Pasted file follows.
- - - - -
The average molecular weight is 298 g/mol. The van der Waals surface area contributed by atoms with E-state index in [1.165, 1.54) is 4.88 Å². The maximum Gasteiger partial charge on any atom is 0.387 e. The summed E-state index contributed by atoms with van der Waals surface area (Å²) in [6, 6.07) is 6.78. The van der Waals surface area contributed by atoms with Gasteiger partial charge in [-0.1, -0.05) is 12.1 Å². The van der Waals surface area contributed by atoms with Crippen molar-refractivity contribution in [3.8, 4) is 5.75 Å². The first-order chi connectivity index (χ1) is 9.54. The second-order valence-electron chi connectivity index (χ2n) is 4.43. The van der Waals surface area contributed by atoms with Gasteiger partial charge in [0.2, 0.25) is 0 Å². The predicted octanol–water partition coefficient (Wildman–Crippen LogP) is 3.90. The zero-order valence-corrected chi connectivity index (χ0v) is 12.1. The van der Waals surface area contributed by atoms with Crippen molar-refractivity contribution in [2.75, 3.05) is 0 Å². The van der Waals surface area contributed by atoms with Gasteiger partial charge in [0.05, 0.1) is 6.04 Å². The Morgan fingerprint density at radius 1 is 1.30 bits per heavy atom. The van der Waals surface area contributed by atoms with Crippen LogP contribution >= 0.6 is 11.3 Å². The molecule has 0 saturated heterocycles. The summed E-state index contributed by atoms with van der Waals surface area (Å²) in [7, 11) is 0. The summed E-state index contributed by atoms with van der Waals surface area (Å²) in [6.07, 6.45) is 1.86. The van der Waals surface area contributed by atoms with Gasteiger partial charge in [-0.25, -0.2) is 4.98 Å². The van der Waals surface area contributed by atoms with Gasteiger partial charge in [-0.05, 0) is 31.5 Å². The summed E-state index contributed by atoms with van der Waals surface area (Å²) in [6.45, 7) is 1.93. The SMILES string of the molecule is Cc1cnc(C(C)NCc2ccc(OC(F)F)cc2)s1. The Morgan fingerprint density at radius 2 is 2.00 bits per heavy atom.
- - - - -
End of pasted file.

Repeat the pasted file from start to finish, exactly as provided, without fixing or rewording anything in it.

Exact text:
The average molecular weight is 298 g/mol. The van der Waals surface area contributed by atoms with E-state index in [1.165, 1.54) is 4.88 Å². The maximum Gasteiger partial charge on any atom is 0.387 e. The summed E-state index contributed by atoms with van der Waals surface area (Å²) in [6, 6.07) is 6.78. The van der Waals surface area contributed by atoms with Gasteiger partial charge in [-0.1, -0.05) is 12.1 Å². The van der Waals surface area contributed by atoms with Crippen molar-refractivity contribution in [3.8, 4) is 5.75 Å². The first-order chi connectivity index (χ1) is 9.54. The second-order valence-electron chi connectivity index (χ2n) is 4.43. The van der Waals surface area contributed by atoms with Gasteiger partial charge in [0.2, 0.25) is 0 Å². The predicted octanol–water partition coefficient (Wildman–Crippen LogP) is 3.90. The zero-order valence-corrected chi connectivity index (χ0v) is 12.1. The van der Waals surface area contributed by atoms with Crippen molar-refractivity contribution in [2.75, 3.05) is 0 Å². The van der Waals surface area contributed by atoms with Gasteiger partial charge in [0.05, 0.1) is 6.04 Å². The Morgan fingerprint density at radius 1 is 1.30 bits per heavy atom. The van der Waals surface area contributed by atoms with Crippen LogP contribution >= 0.6 is 11.3 Å². The molecule has 0 saturated heterocycles. The summed E-state index contributed by atoms with van der Waals surface area (Å²) in [7, 11) is 0. The summed E-state index contributed by atoms with van der Waals surface area (Å²) in [6.07, 6.45) is 1.86. The van der Waals surface area contributed by atoms with Gasteiger partial charge in [-0.25, -0.2) is 4.98 Å². The van der Waals surface area contributed by atoms with Gasteiger partial charge in [-0.05, 0) is 31.5 Å². The summed E-state index contributed by atoms with van der Waals surface area (Å²) in [6.45, 7) is 1.93. The SMILES string of the molecule is Cc1cnc(C(C)NCc2ccc(OC(F)F)cc2)s1. The Morgan fingerprint density at radius 2 is 2.00 bits per heavy atom.